The main theme of the workshop was connections between `Algebraic Complexity Theory’ and other areas like `Geometry Complexity Theory’ and `Proof Complexity’. All the talks were informative and the topics were dealt nicely enough to not give a gibberish feeling even to novices like me. Some of the talks that peaked my interest were `Perfect matching for bipartite graphs is in quasi-NC’ by Rohit Gurjar, `Factors of polynomials of low individual degree’ by Rafael Oliveira, `An almost cubic lower bound for depth three circuits’ by Neeraj Kayal and `Pseudo randomness for bounded space’ by Parikshit Gopalan. The videos of all these are available at the following link .

The participants had a day’s break due to Shabbat between the bootcamp and workshop. Shabbat meaning `the day of rest’ in Hebrew, is a day of religious observance and abstinence from work, kept by Jews from Friday sundown to Saturday sundown.We ventured out to Old Jerusalem on this day. The city was mostly closed due to Shabbat, but it still had a lot to offer for a wanderer’s eye. We walked through the Damascus gate absorbing the cultural richness of this place.  A few of the places we visited were the western wall, new Jewish quarter,  Al-Aqsa mosque,  Church of the Holy Sepulchre, king David’s tomb, the room of last supper. By the time we headed back in the evening I remember feeling overwhelmedby the history and culture of this city.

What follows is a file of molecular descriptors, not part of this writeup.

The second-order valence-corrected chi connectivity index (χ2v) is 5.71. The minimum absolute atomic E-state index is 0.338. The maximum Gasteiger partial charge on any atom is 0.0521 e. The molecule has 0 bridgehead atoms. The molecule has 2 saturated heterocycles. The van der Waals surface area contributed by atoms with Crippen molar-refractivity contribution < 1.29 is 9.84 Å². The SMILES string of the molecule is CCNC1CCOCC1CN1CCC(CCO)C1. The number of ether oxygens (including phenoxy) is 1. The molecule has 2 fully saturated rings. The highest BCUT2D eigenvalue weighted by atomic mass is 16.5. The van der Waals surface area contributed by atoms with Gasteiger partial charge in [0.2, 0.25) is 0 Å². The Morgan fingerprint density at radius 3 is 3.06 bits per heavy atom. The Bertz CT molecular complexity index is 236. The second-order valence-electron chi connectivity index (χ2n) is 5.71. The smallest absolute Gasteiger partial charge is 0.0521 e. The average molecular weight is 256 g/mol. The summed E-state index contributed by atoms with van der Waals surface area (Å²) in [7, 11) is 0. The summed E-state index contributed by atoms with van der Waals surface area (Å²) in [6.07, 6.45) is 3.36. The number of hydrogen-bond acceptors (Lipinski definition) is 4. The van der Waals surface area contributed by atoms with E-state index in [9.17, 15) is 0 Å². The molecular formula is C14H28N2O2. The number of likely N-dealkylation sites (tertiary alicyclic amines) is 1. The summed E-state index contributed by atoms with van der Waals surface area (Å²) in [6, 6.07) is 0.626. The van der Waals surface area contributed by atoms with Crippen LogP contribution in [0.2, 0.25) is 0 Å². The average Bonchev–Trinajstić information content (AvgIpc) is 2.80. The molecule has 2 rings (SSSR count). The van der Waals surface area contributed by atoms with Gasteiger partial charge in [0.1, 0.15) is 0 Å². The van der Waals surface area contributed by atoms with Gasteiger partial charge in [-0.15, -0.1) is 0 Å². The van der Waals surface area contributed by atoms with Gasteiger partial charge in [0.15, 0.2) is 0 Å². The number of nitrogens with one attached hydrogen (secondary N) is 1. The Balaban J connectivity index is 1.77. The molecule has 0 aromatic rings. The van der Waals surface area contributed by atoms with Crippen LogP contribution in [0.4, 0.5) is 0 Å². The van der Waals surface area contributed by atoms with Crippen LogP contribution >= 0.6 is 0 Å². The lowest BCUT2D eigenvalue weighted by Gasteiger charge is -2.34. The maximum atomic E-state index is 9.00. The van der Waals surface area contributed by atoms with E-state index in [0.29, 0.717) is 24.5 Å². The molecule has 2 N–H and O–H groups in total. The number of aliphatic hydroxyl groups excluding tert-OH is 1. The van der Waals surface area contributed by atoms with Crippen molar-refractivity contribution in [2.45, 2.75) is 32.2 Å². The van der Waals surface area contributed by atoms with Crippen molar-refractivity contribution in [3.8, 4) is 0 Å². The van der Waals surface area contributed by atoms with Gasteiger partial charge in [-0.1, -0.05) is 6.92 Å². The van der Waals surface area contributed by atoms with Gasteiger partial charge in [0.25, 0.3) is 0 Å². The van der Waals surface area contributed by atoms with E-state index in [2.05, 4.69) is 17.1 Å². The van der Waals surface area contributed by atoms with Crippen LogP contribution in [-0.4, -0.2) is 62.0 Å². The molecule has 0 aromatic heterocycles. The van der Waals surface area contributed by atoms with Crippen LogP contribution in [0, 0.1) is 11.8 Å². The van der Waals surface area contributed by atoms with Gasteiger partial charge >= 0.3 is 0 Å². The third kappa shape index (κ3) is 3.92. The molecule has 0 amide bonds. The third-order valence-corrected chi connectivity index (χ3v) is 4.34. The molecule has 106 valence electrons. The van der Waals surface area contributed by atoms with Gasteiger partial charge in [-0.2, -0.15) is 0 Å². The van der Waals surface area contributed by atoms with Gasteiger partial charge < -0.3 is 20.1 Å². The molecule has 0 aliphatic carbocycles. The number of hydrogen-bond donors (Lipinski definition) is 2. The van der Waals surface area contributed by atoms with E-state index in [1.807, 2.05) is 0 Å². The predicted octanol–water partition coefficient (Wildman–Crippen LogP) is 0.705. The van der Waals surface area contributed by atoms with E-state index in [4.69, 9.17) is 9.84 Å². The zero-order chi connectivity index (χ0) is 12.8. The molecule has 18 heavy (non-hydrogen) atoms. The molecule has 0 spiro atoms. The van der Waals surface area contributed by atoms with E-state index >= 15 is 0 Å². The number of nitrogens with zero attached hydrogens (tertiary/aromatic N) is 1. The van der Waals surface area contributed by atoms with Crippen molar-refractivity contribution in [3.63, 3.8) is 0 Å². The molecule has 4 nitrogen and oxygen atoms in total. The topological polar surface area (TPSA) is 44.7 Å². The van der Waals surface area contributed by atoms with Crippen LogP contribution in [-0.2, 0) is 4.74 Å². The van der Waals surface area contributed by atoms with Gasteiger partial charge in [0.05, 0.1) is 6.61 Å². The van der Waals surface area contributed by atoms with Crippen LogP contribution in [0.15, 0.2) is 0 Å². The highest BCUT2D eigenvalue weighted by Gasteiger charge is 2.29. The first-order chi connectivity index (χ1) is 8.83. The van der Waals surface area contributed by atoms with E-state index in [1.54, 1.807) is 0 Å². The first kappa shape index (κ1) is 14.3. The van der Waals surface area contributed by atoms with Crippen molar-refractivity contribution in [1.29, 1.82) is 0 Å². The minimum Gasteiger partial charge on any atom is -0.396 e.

Apart from this, we had a guided walking tour of the Old Jaffa port arranged by the organizers. Our guide explained the significance of each place really well, though I don’t remember much of it now. Imagine a place having history of at least four to five thousand years and has been conquered multiple times by a number of emperors. This place ought to be special and a few lines cannot justify the experience one has visiting this place.